Point is, keep the focus on your prospect even as you sign off. Try something simple like “take care” or a secondary CTA like “Think it over and let me know”.
You don’t have to be the Don Draper of sales, but you shouldn’t resort to self-deprecation either.
Avoid saying sorry. In any form.
- “Sorry to waste your time”
- “I know your time is valuable”
- “Sorry to bother you”
- “Yes, another follow up, sorry”
Don’t shoot yourself in the foot by implying what you have to say isn’t valuable to your prospect.
If you’re convinced your product is worth their time, you have no reason to apologize.
#7: “I’m not sure if you saw my previous email.”
Here’s a hint: they did.
Instead of beating around the bush with a half-hearted check in, go for something more straightforward. Just restate your value prop or make the follow up email more unique and personalized.
#8: “Hope you’re staying healthy and safe.”
What started as a good thought has turned into a coronavirus cliche.
At the very least, switch it to the end of your email. It will seem more genuine after your pitch instead of a formality you have to get through.
The same goes for the more generic: “I hope you’re doing well.”
That’s a precious second, wasted. Instead, get to the point as quickly as possible.
- “I’m writing because…”, or
- “[name] at [place] recommended I get in touch with you.”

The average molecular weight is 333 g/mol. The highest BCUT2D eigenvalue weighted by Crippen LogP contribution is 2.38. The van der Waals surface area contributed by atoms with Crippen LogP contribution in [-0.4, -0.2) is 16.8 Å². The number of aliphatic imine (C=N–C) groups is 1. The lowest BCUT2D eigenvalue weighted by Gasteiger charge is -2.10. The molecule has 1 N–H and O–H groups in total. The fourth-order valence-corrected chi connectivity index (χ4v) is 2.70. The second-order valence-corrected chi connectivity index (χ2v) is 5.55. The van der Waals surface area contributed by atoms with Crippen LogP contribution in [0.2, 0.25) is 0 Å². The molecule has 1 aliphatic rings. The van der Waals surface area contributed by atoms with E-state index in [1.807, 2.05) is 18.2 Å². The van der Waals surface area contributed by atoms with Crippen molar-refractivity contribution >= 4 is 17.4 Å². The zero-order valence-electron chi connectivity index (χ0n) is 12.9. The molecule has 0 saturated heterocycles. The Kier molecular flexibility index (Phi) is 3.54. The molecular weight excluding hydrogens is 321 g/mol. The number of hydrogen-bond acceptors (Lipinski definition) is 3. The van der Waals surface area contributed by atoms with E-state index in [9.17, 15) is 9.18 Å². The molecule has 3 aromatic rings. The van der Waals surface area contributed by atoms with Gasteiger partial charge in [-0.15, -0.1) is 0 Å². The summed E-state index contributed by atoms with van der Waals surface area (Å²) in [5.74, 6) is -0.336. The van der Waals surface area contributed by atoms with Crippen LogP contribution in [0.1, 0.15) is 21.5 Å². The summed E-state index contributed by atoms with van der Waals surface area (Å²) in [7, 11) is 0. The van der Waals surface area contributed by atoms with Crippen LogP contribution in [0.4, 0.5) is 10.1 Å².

Your prospects will appreciate it.
Pro Tip: Don’t Forget About Personalization
A great cold email is just as much about what you do include as it is about avoiding those off putting phrases.
Whatever you do, make sure every single cold email you send is personalized to the recipient and audience you’re sending it to.
Someone who receives dozens of cold emails a week will be able to tell if you simply copy/paste the same email to thousands of prospects.
“I hate zero personalization,” Paolo Campisi told us (Paolo is Managing Partner at Elementary Ventures). “It’s always easy to see right through a copy and pasted cold email that was blasted out to a thousand people.”
It’s annoying, in other words.
Whatever phrases you don’t include, make sure you do include:
- Their name and company name. “Hey there” and “Greetings” just won’t cut it these days (did they ever?). Use your lead lists and variables to name drop in the first line — maybe even the subject line.
- A specific point of (shared) interest. How did you come across this particular lead? If you’re sending to a smaller list, take time to check for mutual connections and interesting content on LinkedIn. For larger lists, make mention of what one of your search criteria (“Jealous of the sunshine you’re getting over there in California”).
- Your tailored value prop. Yes, you’ll need to include your pitch in the email. But you should still make it about them as much as possible. If you include something “I think we can mutually benefit,” say how and why. Instead of “I’ve taken a deep dive into your business,” mention a few quick points from their customers or challenges. Your best bet is to turn it into a question: “Do you think Wiza could you help you pinpoint promising leads in the shaken up events industry?”
How do you win new deals through cold email? We’re all ears.